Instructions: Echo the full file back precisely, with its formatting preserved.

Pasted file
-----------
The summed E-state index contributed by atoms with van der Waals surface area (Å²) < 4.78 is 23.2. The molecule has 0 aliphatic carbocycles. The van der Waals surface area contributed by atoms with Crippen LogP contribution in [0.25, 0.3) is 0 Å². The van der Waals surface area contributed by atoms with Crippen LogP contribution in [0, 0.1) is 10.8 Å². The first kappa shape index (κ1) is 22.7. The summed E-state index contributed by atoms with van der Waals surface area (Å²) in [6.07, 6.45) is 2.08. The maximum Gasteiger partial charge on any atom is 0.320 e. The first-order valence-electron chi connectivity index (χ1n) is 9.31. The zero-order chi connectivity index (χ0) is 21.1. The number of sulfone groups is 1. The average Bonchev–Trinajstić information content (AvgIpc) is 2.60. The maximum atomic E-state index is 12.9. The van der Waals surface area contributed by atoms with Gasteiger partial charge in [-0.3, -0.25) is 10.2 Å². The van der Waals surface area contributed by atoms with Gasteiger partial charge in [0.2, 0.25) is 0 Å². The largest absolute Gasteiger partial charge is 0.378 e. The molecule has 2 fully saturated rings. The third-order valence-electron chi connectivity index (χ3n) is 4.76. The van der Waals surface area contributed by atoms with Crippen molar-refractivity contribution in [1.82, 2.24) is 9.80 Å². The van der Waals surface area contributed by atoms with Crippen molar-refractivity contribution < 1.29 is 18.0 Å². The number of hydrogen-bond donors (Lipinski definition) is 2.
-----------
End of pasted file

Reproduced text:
The summed E-state index contributed by atoms with van der Waals surface area (Å²) < 4.78 is 23.2. The molecule has 0 aliphatic carbocycles. The van der Waals surface area contributed by atoms with Crippen LogP contribution in [0.25, 0.3) is 0 Å². The van der Waals surface area contributed by atoms with Crippen LogP contribution in [0, 0.1) is 10.8 Å². The first kappa shape index (κ1) is 22.7. The summed E-state index contributed by atoms with van der Waals surface area (Å²) in [6.07, 6.45) is 2.08. The maximum Gasteiger partial charge on any atom is 0.320 e. The first-order valence-electron chi connectivity index (χ1n) is 9.31. The zero-order chi connectivity index (χ0) is 21.1. The number of sulfone groups is 1. The average Bonchev–Trinajstić information content (AvgIpc) is 2.60. The maximum atomic E-state index is 12.9. The van der Waals surface area contributed by atoms with Gasteiger partial charge in [-0.3, -0.25) is 10.2 Å². The van der Waals surface area contributed by atoms with Gasteiger partial charge in [0.2, 0.25) is 0 Å². The largest absolute Gasteiger partial charge is 0.378 e. The molecule has 2 fully saturated rings. The third-order valence-electron chi connectivity index (χ3n) is 4.76. The van der Waals surface area contributed by atoms with Crippen molar-refractivity contribution in [1.82, 2.24) is 9.80 Å². The van der Waals surface area contributed by atoms with Crippen molar-refractivity contribution < 1.29 is 18.0 Å². The number of hydrogen-bond donors (Lipinski definition) is 2.